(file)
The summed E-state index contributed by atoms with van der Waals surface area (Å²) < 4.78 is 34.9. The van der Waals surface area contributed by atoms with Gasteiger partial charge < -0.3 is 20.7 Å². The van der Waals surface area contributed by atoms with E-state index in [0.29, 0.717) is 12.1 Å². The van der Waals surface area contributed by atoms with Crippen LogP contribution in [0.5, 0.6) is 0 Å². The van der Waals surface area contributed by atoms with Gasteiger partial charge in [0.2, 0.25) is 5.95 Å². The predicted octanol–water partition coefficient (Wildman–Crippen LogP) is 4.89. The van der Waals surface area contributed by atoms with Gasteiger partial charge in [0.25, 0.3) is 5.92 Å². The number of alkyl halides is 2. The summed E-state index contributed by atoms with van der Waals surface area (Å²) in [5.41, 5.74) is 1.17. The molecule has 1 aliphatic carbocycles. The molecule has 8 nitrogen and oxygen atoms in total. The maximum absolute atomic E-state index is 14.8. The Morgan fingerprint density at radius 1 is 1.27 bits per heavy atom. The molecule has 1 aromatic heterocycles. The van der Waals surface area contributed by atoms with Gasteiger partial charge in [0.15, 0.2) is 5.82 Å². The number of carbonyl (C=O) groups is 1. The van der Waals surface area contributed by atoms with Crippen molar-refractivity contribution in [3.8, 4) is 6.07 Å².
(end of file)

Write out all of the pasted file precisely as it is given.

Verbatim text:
The summed E-state index contributed by atoms with van der Waals surface area (Å²) < 4.78 is 34.9. The van der Waals surface area contributed by atoms with Gasteiger partial charge < -0.3 is 20.7 Å². The van der Waals surface area contributed by atoms with E-state index in [0.29, 0.717) is 12.1 Å². The van der Waals surface area contributed by atoms with Crippen LogP contribution in [0.5, 0.6) is 0 Å². The van der Waals surface area contributed by atoms with Gasteiger partial charge in [0.2, 0.25) is 5.95 Å². The predicted octanol–water partition coefficient (Wildman–Crippen LogP) is 4.89. The van der Waals surface area contributed by atoms with Gasteiger partial charge in [0.25, 0.3) is 5.92 Å². The number of alkyl halides is 2. The summed E-state index contributed by atoms with van der Waals surface area (Å²) in [5.41, 5.74) is 1.17. The molecule has 1 aliphatic carbocycles. The molecule has 8 nitrogen and oxygen atoms in total. The maximum absolute atomic E-state index is 14.8. The Morgan fingerprint density at radius 1 is 1.27 bits per heavy atom. The molecule has 1 aromatic heterocycles. The van der Waals surface area contributed by atoms with Gasteiger partial charge in [0.15, 0.2) is 5.82 Å². The number of carbonyl (C=O) groups is 1. The van der Waals surface area contributed by atoms with Crippen molar-refractivity contribution in [3.8, 4) is 6.07 Å².